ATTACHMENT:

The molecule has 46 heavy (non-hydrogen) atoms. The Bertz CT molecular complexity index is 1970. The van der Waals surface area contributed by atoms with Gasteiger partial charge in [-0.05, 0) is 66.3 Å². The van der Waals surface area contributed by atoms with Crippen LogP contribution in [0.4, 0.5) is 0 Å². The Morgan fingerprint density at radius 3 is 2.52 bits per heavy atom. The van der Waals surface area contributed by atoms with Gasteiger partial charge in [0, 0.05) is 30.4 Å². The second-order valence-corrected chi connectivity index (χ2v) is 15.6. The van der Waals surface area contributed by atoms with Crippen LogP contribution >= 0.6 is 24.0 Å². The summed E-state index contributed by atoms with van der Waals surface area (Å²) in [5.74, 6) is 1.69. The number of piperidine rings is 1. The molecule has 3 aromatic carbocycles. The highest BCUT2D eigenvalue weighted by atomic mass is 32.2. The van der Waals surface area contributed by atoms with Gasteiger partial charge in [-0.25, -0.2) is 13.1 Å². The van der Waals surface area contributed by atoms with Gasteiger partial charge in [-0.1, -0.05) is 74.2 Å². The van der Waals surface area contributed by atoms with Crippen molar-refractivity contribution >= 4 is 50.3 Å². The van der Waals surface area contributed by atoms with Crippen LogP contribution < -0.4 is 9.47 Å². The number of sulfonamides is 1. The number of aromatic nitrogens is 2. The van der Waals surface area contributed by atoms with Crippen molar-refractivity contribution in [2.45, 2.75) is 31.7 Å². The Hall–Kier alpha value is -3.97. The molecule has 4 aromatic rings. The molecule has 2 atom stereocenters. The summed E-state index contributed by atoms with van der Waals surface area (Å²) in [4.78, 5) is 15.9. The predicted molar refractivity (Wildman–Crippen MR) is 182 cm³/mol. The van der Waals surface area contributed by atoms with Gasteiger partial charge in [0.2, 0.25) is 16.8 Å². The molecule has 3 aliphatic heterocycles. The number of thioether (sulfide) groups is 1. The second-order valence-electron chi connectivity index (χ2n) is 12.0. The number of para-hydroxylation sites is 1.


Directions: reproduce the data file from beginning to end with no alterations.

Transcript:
The molecule has 46 heavy (non-hydrogen) atoms. The Bertz CT molecular complexity index is 1970. The van der Waals surface area contributed by atoms with Gasteiger partial charge in [-0.05, 0) is 66.3 Å². The van der Waals surface area contributed by atoms with Crippen LogP contribution in [0.4, 0.5) is 0 Å². The Morgan fingerprint density at radius 3 is 2.52 bits per heavy atom. The van der Waals surface area contributed by atoms with Gasteiger partial charge in [0, 0.05) is 30.4 Å². The second-order valence-corrected chi connectivity index (χ2v) is 15.6. The van der Waals surface area contributed by atoms with Crippen LogP contribution >= 0.6 is 24.0 Å². The summed E-state index contributed by atoms with van der Waals surface area (Å²) in [5.74, 6) is 1.69. The number of piperidine rings is 1. The molecule has 3 aromatic carbocycles. The highest BCUT2D eigenvalue weighted by atomic mass is 32.2. The van der Waals surface area contributed by atoms with Gasteiger partial charge in [-0.25, -0.2) is 13.1 Å². The van der Waals surface area contributed by atoms with Gasteiger partial charge in [-0.1, -0.05) is 74.2 Å². The van der Waals surface area contributed by atoms with Crippen molar-refractivity contribution >= 4 is 50.3 Å². The van der Waals surface area contributed by atoms with Crippen LogP contribution < -0.4 is 9.47 Å². The number of sulfonamides is 1. The number of aromatic nitrogens is 2. The van der Waals surface area contributed by atoms with Crippen molar-refractivity contribution in [2.45, 2.75) is 31.7 Å². The Hall–Kier alpha value is -3.97. The molecule has 4 aromatic rings. The molecule has 2 atom stereocenters. The summed E-state index contributed by atoms with van der Waals surface area (Å²) in [4.78, 5) is 15.9. The predicted molar refractivity (Wildman–Crippen MR) is 182 cm³/mol. The van der Waals surface area contributed by atoms with Gasteiger partial charge in [0.2, 0.25) is 16.8 Å². The molecule has 3 aliphatic heterocycles. The number of thioether (sulfide) groups is 1. The second-order valence-electron chi connectivity index (χ2n) is 12.0. The number of para-hydroxylation sites is 1.